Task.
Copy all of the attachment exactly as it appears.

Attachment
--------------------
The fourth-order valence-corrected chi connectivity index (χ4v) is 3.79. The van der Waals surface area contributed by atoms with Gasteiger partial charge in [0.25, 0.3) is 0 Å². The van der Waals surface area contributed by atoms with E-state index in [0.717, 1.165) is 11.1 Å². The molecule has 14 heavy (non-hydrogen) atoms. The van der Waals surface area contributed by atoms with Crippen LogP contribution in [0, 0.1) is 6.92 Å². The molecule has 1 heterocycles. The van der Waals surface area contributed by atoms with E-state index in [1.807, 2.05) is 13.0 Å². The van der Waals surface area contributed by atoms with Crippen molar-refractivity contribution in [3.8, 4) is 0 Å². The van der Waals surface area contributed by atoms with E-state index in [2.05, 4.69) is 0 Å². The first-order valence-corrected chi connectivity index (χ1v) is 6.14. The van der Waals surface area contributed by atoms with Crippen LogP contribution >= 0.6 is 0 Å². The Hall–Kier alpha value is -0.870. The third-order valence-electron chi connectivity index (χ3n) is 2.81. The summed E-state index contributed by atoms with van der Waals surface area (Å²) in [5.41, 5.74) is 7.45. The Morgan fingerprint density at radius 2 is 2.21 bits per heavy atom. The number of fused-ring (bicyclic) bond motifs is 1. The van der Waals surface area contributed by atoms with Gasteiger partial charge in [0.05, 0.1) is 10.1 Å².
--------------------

The fourth-order valence-corrected chi connectivity index (χ4v) is 3.79. The van der Waals surface area contributed by atoms with Gasteiger partial charge in [0.25, 0.3) is 0 Å². The van der Waals surface area contributed by atoms with E-state index in [0.717, 1.165) is 11.1 Å². The molecule has 14 heavy (non-hydrogen) atoms. The van der Waals surface area contributed by atoms with Crippen LogP contribution in [0, 0.1) is 6.92 Å². The molecule has 1 heterocycles. The van der Waals surface area contributed by atoms with E-state index in [1.807, 2.05) is 13.0 Å². The van der Waals surface area contributed by atoms with Crippen molar-refractivity contribution in [3.8, 4) is 0 Å². The van der Waals surface area contributed by atoms with E-state index in [2.05, 4.69) is 0 Å². The first-order valence-corrected chi connectivity index (χ1v) is 6.14. The van der Waals surface area contributed by atoms with Crippen LogP contribution >= 0.6 is 0 Å². The Hall–Kier alpha value is -0.870. The third-order valence-electron chi connectivity index (χ3n) is 2.81. The summed E-state index contributed by atoms with van der Waals surface area (Å²) in [5.41, 5.74) is 7.45. The Morgan fingerprint density at radius 2 is 2.21 bits per heavy atom. The number of fused-ring (bicyclic) bond motifs is 1. The van der Waals surface area contributed by atoms with Gasteiger partial charge in [0.05, 0.1) is 10.1 Å².